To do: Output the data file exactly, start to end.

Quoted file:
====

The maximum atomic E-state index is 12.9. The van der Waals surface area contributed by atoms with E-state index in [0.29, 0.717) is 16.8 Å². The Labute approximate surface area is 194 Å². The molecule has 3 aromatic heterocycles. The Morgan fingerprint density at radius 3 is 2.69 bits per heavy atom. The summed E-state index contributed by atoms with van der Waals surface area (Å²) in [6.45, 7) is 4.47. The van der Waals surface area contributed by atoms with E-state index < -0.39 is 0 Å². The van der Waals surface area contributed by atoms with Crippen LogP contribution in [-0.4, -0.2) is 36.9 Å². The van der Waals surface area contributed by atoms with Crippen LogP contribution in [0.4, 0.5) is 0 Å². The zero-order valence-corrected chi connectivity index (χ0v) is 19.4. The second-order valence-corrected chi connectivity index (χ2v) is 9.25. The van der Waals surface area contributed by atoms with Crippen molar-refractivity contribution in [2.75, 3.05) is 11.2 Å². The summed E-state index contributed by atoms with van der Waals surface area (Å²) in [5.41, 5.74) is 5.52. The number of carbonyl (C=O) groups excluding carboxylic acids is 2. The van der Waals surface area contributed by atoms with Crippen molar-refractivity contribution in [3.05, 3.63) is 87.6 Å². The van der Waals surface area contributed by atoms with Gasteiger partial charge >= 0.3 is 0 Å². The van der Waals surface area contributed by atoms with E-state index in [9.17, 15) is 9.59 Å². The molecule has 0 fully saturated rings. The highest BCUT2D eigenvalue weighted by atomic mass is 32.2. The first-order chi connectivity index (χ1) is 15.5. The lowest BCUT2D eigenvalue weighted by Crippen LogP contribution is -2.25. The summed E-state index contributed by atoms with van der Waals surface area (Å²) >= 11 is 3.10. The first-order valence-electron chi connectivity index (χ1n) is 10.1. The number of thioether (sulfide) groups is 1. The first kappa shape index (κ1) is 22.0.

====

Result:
The maximum atomic E-state index is 12.9. The van der Waals surface area contributed by atoms with E-state index in [0.29, 0.717) is 16.8 Å². The Labute approximate surface area is 194 Å². The molecule has 3 aromatic heterocycles. The Morgan fingerprint density at radius 3 is 2.69 bits per heavy atom. The summed E-state index contributed by atoms with van der Waals surface area (Å²) in [6.45, 7) is 4.47. The van der Waals surface area contributed by atoms with E-state index < -0.39 is 0 Å². The van der Waals surface area contributed by atoms with Crippen LogP contribution in [-0.4, -0.2) is 36.9 Å². The van der Waals surface area contributed by atoms with Crippen LogP contribution in [0.4, 0.5) is 0 Å². The zero-order valence-corrected chi connectivity index (χ0v) is 19.4. The second-order valence-corrected chi connectivity index (χ2v) is 9.25. The van der Waals surface area contributed by atoms with Crippen molar-refractivity contribution in [2.75, 3.05) is 11.2 Å². The summed E-state index contributed by atoms with van der Waals surface area (Å²) in [5.41, 5.74) is 5.52. The number of carbonyl (C=O) groups excluding carboxylic acids is 2. The van der Waals surface area contributed by atoms with Crippen molar-refractivity contribution in [3.05, 3.63) is 87.6 Å². The van der Waals surface area contributed by atoms with Gasteiger partial charge >= 0.3 is 0 Å². The van der Waals surface area contributed by atoms with E-state index in [9.17, 15) is 9.59 Å². The molecule has 0 fully saturated rings. The highest BCUT2D eigenvalue weighted by atomic mass is 32.2. The first-order chi connectivity index (χ1) is 15.5. The lowest BCUT2D eigenvalue weighted by Crippen LogP contribution is -2.25. The summed E-state index contributed by atoms with van der Waals surface area (Å²) >= 11 is 3.10. The first-order valence-electron chi connectivity index (χ1n) is 10.1. The number of thioether (sulfide) groups is 1. The first kappa shape index (κ1) is 22.0.